Is Asia’s water supply in trouble?

Based on a series of simulations ran through sophisticated computer models, researchers from MIT are highlighting the possibility that a significant percentage of the population of Asia could suffer severe water shortages by the year 2050. As a basis for the study, the team made use of a pre-existing MIT-generated computer model designed to simulate Asia’s complex economic, climate, and growth characteristics. A detailed water-use model known as a Water Resource System was then introduced, and the team ran a number of simulations aiming to cover the widest range of potential scenarios.


According to the study, an extra one billion people living in Asia could experience water stress by the year 2050

Each of the simulations tested the key variables by holding steady one or more of the factors while allowing another, such as population growth, to increase in line with predicted numbers. Each of the scenarios also accounted for, amongst a host of other factors, the interconnected nature of the water supply in the affected regions. For example, if climate change or any other contributing element causes the water basin at the top of a network to go unfilled, other basins further down the network that would ordinarily be fed by the primary basin suffer in kind.

Employing this methodology allowed the researchers to gain a greater understanding of the relative importance of each variable’s impact on future water shortages.

According to the model employed by the team, there are currently 850 million people in southern and eastern Asia living in regions experiencing water stress. Moving forward to 2050, the median results of the study indicate that an extra 1 billion people will experience water stress, and that countries such as India and China could be pushed into an unsustainable stress category.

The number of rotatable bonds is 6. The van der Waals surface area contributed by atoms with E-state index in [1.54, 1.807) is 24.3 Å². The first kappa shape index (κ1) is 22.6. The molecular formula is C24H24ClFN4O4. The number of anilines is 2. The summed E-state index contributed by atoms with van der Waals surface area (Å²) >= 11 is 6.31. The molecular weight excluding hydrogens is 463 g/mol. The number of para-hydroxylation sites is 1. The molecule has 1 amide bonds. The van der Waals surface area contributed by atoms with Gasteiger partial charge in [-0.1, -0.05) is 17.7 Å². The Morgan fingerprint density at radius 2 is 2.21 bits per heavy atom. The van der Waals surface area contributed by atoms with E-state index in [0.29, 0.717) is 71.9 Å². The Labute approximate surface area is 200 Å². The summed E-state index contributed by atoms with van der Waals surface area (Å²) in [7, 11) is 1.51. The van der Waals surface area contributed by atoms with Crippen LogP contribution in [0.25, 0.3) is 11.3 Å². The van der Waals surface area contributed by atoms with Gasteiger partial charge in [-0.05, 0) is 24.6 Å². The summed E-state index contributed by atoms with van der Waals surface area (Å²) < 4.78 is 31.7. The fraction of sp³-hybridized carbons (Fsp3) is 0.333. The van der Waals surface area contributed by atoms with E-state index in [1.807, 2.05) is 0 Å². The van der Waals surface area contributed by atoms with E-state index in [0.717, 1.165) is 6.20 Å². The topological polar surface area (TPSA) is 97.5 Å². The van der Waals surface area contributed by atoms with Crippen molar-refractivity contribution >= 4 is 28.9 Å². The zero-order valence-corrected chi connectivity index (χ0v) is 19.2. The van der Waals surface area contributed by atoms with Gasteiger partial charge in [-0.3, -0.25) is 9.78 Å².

The water stress conditions that could occur, in part as a result of the unsustainable exploitation of groundwater and subsurface extraction, will not exhibit itself as a single catastrophic event. Rather, water stress will, among other manifestations, increase the likelihood of severe water shortages due to prolongued droughts, which the researchers suggest could be similar in nature to the scenario unfolding in California today.

The researchers emphasize that the study is a numerical exercise designed to highlight the increasing threat of water stress rather than to serve as an ironclad prediction. Some of the outcomes of the computer simulations are indistinguishable from the decade-to-decade natural weather and climate variations, and some nations in the region could even see an easing in water stress due to local climate variations

However, whilst these are indeed possibilities, there is an increasing likelihood that nations in the region will be pushed into more severe and even unsustainable water stress situations. Dr. Adam Schlosser, a senior research scientist at the MIT Center for Global Change Science and deputy director of the MIT Joint Program for Global Change, sums up the ethos behind the study best by asking the question, “What amount of risk is one willing to take – and what is the point at which one must take action?”.
The study is not the first warning issued by scientists painting a grim image for the future of humanity as our ever-increasing population puts further strain on our planet’s limited resources. The next 35 years will need to see breakthroughs across a number of fields if we are to avoid soaring rates of malnutrition and water stress across wide swathes of the world’s population.

The team responsible for the research is currently exploring the potential effects of agricultural techniques and water use practices that could lessen the stress on Asia’s future water supply.

A paper detailing the research can be found online in the journal Plos One.


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